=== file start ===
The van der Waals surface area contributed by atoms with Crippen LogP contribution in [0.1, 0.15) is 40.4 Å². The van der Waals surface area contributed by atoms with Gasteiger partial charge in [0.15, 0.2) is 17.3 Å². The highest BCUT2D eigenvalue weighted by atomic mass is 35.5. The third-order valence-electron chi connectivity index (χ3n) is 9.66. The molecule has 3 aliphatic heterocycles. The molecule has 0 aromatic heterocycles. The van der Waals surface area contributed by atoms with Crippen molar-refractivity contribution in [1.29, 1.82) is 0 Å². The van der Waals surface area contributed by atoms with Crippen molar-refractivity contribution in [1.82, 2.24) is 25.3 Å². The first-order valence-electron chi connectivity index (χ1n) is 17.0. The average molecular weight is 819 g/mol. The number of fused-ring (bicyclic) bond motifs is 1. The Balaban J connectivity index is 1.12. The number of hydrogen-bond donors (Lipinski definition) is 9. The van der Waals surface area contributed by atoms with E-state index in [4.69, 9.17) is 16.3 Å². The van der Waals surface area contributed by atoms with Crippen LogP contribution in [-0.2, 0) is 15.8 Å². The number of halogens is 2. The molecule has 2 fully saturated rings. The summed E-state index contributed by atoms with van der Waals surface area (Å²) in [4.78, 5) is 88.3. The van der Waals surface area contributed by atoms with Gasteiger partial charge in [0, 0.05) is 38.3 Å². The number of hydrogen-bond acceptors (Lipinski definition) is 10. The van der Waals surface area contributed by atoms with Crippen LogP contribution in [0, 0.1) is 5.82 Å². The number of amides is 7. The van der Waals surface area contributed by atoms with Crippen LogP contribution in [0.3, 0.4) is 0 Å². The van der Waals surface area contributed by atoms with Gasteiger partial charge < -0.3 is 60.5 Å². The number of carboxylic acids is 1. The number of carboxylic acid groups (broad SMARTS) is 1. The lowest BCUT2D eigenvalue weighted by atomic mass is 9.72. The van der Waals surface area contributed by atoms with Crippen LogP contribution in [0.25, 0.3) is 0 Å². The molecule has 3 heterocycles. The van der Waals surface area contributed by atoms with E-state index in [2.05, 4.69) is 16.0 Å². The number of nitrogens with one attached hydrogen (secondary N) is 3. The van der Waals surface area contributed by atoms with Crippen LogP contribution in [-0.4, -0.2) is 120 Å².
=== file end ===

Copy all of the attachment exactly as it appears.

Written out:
The van der Waals surface area contributed by atoms with Crippen LogP contribution in [0.1, 0.15) is 40.4 Å². The van der Waals surface area contributed by atoms with Gasteiger partial charge in [0.15, 0.2) is 17.3 Å². The highest BCUT2D eigenvalue weighted by atomic mass is 35.5. The third-order valence-electron chi connectivity index (χ3n) is 9.66. The molecule has 3 aliphatic heterocycles. The molecule has 0 aromatic heterocycles. The van der Waals surface area contributed by atoms with Crippen molar-refractivity contribution in [1.29, 1.82) is 0 Å². The van der Waals surface area contributed by atoms with Crippen molar-refractivity contribution in [1.82, 2.24) is 25.3 Å². The first-order valence-electron chi connectivity index (χ1n) is 17.0. The average molecular weight is 819 g/mol. The number of fused-ring (bicyclic) bond motifs is 1. The Balaban J connectivity index is 1.12. The number of hydrogen-bond donors (Lipinski definition) is 9. The van der Waals surface area contributed by atoms with E-state index in [4.69, 9.17) is 16.3 Å². The van der Waals surface area contributed by atoms with Crippen LogP contribution in [-0.2, 0) is 15.8 Å². The number of halogens is 2. The molecule has 2 fully saturated rings. The summed E-state index contributed by atoms with van der Waals surface area (Å²) in [4.78, 5) is 88.3. The van der Waals surface area contributed by atoms with Gasteiger partial charge in [0, 0.05) is 38.3 Å². The number of hydrogen-bond acceptors (Lipinski definition) is 10. The van der Waals surface area contributed by atoms with Crippen LogP contribution in [0, 0.1) is 5.82 Å². The number of amides is 7. The van der Waals surface area contributed by atoms with Crippen LogP contribution in [0.3, 0.4) is 0 Å². The van der Waals surface area contributed by atoms with Gasteiger partial charge < -0.3 is 60.5 Å². The number of carboxylic acids is 1. The number of carboxylic acid groups (broad SMARTS) is 1. The lowest BCUT2D eigenvalue weighted by atomic mass is 9.72. The van der Waals surface area contributed by atoms with Crippen LogP contribution in [0.25, 0.3) is 0 Å². The molecule has 3 heterocycles. The van der Waals surface area contributed by atoms with E-state index in [2.05, 4.69) is 16.0 Å². The number of nitrogens with one attached hydrogen (secondary N) is 3. The van der Waals surface area contributed by atoms with Crippen LogP contribution in [-0.4, -0.2) is 120 Å².